67. It is clear as a matter of common sense as well as of authority that not all licences that transform a use of the land of another from what would otherwise have been trespass into a lawful use are to be regarded as licences to occupy land. The commissioners accept, rightly in my view, that the grant of a right to place advertisements or posters on a wall is not the grant of a licence to occupy land for VAT purposes. In Staatssecretaris van Financien v Coffeeshop 'Siberie' (Case C-158/98) [1999] STC 742 the European Court held that the hiring out of a table in a coffeeshop from which the customer could make sales of narcotics to members of the public was a supply of services that attracted VAT. There was no suggestion that the hiring of the table might fall within the article 13B(b) exemption as a "leasing or letting of immovable property". For our domestic law purposes the hiring of the table would constitute a grant of a licence but, in my opinion, plainly not a "licence to occupy land".

  68. In my opinion, in order for an agreement to confer a "licence to occupy" for VAT exemption purposes, the relationship between the licensee and the land must be such as to fall within the concept of occupation. "Occupation" may, of course, have different meanings in different contexts. For present purposes, however, if the occupation is to attract VAT, it needs a quality that allows it to constitute a "leasing or letting" of the land within the meaning of those words in the Directive. The characteristics of "leasing or letting" must be present. In EC Commission v UK (Case C-359/97) [2000] STC 777,804, para 59, the European Court said:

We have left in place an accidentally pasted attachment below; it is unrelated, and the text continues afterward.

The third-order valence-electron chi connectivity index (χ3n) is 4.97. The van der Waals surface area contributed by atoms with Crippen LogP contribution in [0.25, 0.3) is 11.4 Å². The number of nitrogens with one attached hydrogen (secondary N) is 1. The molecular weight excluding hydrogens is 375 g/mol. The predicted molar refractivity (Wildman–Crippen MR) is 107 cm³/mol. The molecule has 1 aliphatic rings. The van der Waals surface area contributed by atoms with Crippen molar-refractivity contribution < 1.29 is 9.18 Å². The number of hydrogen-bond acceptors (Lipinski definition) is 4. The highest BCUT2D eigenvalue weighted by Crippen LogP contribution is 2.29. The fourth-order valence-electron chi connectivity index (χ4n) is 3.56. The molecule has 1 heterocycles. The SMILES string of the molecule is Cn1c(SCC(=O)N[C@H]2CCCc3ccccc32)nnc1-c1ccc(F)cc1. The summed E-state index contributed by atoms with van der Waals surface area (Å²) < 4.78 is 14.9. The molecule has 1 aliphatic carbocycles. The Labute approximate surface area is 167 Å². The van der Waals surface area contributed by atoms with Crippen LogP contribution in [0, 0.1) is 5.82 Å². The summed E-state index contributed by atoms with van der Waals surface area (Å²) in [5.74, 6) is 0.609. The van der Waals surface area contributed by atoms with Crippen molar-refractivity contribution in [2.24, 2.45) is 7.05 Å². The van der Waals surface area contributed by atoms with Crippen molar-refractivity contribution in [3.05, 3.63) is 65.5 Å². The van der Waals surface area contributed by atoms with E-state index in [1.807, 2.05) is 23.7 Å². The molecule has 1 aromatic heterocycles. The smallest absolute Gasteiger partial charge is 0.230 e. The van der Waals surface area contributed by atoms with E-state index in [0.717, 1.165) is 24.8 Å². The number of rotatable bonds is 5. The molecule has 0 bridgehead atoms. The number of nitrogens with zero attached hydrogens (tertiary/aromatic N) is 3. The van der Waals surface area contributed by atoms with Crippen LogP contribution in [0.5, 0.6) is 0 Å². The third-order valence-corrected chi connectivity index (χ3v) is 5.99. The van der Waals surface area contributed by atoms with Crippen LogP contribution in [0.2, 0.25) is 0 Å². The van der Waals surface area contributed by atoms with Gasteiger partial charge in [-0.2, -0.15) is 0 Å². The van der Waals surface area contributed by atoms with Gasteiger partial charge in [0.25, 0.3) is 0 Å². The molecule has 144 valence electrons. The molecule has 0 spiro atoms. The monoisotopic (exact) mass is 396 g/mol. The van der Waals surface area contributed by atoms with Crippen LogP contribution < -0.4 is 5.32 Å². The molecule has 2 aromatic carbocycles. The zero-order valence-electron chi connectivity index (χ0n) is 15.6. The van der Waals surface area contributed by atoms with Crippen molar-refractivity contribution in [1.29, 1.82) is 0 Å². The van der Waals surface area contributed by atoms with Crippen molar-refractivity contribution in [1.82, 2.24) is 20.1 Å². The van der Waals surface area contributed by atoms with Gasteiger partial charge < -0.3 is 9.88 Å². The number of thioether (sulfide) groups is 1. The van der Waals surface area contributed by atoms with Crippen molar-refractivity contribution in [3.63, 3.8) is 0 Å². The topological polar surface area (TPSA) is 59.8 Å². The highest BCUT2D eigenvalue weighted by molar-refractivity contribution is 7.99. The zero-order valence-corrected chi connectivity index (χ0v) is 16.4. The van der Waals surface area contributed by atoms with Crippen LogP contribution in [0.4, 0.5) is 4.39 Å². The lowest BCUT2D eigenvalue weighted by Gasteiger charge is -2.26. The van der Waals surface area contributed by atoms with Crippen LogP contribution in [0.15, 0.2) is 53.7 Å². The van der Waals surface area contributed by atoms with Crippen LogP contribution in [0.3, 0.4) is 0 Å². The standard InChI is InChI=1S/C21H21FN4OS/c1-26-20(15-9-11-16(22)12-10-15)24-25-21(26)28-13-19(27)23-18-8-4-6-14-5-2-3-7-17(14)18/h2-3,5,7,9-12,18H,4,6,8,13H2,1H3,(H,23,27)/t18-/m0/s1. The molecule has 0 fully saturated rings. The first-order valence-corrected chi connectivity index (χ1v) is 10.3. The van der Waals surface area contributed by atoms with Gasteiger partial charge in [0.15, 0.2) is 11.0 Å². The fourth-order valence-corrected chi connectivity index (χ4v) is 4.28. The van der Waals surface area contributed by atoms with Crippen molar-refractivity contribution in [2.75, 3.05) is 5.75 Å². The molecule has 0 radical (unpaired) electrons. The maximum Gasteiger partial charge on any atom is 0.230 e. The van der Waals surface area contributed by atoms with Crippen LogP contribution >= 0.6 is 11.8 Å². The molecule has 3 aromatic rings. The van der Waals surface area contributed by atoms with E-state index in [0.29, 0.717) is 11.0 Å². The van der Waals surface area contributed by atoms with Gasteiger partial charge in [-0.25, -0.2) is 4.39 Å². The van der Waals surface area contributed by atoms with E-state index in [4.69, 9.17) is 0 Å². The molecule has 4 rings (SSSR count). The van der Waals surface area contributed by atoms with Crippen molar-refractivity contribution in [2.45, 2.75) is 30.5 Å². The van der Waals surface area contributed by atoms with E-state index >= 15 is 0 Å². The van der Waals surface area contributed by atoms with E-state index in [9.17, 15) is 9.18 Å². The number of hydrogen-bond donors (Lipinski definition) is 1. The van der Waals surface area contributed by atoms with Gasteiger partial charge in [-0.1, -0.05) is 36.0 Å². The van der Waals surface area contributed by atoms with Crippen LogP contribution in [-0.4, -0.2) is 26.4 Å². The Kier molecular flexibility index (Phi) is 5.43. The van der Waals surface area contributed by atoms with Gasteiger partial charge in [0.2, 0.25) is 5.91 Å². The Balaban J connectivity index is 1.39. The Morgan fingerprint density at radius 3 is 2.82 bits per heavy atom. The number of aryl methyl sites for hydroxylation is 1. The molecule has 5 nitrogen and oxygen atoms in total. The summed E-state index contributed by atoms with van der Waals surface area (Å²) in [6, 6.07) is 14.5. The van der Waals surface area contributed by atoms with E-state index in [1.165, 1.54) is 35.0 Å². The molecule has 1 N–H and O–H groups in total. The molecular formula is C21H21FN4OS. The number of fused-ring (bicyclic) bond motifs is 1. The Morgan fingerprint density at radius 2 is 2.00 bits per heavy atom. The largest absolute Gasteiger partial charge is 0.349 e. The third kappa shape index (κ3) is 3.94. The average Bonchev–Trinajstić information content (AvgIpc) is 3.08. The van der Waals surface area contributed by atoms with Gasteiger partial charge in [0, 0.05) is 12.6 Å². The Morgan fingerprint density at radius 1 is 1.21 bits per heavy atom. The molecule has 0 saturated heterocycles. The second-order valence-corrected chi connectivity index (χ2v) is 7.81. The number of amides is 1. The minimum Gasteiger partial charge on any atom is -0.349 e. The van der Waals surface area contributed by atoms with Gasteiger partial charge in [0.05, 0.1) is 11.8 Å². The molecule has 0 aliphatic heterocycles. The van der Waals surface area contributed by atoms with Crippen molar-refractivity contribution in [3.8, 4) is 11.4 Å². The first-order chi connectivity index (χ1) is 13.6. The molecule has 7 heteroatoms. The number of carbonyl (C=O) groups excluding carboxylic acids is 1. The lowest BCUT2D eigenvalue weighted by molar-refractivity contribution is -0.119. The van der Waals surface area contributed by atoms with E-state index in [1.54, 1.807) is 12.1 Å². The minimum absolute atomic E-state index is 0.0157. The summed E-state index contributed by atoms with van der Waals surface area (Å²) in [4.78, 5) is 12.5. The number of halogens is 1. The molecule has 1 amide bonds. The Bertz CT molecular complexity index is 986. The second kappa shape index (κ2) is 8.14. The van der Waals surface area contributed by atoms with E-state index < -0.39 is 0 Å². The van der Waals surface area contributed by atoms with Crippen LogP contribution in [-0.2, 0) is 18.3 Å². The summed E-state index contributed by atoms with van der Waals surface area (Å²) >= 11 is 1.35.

A wide interpretation of the concept of letting under article 13B(b) of the Sixth Directive is supported by the fact that it can be inferred from the list of exclusions from the scope of the exemption provided for by that article that transactions as short-lived as the use of a hotel room for a single night or the letting of sites for parking vehicles fall prima facie within the definition of leasing or letting.

    and, in paragraph 61, that

    .... the terms 'leasing' and 'letting' as used in article 13B(b) .... do not imply a right of exclusive occupation or a fixed duration for the right to use the goods in question. Any other interpretation is incompatible with article 13B(b)(2) .... from which it is clear that the letting of sites for parking vehicles is prima facie leasing or letting within the meaning of that provision. A contract of that type does not imply exclusive use of the car park or even of a particular space in the car park.